From TheNewYorker

    [Trump also said not to write-off California in spite of being 30 points behind in the polls. Thirty points!!! ]

    [Trump also said if he wins he might not take the job. Now there's a guy who really has the interest of the country in mind. LOL, at least he know's he's not qualified ever if his apologists don't. ]

  • wallisweaver by wallisweaver Jul 10, 2016 4:25 AM Flag

    If you liked Sarah Palin, you're gonna love Donald Trump.

  • Reply to

    Registered Internet Stalkers

    by wallisweaver Jul 9, 2016 4:48 PM
    wallisweaver wallisweaver Jul 10, 2016 3:56 AM Flag

    You can now get free therapy by posting on financial message boards. No, it's not going to do you any good. But it is cheaper than professional mental health care.

    Another day of Nuffxxx moving closer to the psychotic break.

  • wallisweaver wallisweaver Jul 10, 2016 3:53 AM Flag

    "The article published by NBC news on Wharton students not in support of Donald Trump is much ado about
    nothing. The open letter has 602 signatures out of a possible 108,597. That's less than 1%.
    As Trump would say...oh the dishonest media!"

    [Then let's see the letter with more than 602 signatures in support of Trump. I bet he couldn't get 10. You've become just plain silly in your role of apologist for Trump. ]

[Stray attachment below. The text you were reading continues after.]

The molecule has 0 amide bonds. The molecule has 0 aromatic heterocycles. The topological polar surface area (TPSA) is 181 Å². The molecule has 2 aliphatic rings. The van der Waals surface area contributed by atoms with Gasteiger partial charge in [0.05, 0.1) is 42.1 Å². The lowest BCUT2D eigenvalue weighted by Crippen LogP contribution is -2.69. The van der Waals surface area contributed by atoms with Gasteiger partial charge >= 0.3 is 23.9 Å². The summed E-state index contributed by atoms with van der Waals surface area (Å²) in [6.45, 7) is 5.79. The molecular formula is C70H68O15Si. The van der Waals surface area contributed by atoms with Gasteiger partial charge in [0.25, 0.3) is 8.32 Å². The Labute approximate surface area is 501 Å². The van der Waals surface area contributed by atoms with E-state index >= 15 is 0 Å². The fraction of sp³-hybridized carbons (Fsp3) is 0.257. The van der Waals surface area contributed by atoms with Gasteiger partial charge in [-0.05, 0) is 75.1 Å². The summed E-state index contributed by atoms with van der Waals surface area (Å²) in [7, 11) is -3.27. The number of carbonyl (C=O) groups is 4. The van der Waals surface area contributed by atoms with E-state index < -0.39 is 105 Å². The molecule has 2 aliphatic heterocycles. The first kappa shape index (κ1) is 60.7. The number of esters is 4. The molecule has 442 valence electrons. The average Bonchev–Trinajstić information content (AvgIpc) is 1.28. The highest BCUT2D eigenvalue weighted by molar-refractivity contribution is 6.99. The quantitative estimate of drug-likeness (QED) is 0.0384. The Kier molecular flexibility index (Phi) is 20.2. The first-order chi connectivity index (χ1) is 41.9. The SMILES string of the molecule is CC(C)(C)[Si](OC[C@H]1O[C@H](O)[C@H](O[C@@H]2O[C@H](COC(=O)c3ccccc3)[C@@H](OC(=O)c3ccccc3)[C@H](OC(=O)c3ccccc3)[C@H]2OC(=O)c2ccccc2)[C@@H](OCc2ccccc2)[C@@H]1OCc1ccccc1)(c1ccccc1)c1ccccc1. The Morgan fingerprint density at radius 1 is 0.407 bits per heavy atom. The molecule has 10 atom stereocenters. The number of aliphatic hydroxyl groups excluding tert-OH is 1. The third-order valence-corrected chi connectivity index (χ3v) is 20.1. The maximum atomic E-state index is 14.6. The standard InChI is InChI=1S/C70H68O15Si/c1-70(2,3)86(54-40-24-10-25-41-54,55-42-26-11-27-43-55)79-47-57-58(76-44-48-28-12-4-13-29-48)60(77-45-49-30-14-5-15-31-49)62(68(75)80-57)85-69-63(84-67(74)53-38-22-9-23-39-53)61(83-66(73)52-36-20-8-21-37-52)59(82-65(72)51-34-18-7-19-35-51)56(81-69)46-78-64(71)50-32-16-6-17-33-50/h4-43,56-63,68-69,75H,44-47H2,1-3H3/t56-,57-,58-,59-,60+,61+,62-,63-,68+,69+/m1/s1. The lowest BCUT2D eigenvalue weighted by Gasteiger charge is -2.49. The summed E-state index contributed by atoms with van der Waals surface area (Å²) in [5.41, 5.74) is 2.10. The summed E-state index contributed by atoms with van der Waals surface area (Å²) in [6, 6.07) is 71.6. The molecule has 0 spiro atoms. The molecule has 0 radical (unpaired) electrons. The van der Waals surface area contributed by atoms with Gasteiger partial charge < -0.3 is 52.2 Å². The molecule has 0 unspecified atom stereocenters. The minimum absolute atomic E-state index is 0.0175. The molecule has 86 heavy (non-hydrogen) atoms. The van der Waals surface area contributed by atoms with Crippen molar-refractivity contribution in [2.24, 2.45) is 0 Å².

• Often, it has been Donald Trump whose retweets have caused a stir.

    On Friday, however, Donald Trump Jr., the oldest son of the presumptive Republican nominee, retweeted a message from Joe Walsh, the controversial former congressman from Illinois.

    Walsh’s tweet denounced Black Lives Matter and claimed — with no evidence — that protesters from the group were calling for "the death of cops."

    The retweet by the candidate’s son, who often retweets conservative provocateur Ann Coulter, came on a day when the elder Trump had offered a relatively measured response to the fatal shootings of police officers in Dallas.

    Walsh, by contrast, has been widely assailed for the comments he has made since the shootings, particularly a tweet he sent shortly after they happened Thursday night in which he proclaimed: "Watch out Obama. Watch out Black Lives Matter punks. Real America is coming after you."

    That tweet was later deleted from Walsh's account — he said Twitter took it down — but screenshots continue to be circulated and condemned on social media.

    Reached for comment, Trump's spokesperson, Hope Hicks, declined to say anything on the record about the younger Trump's retweet.

    Walsh, now a radio talk show host, gave an interview to the Chicago Tribune on Friday in which he stood behind his statements, but said he had not been trying to incite violence.

    From LATimes

  • wallisweaver by wallisweaver Jul 9, 2016 4:48 PM Flag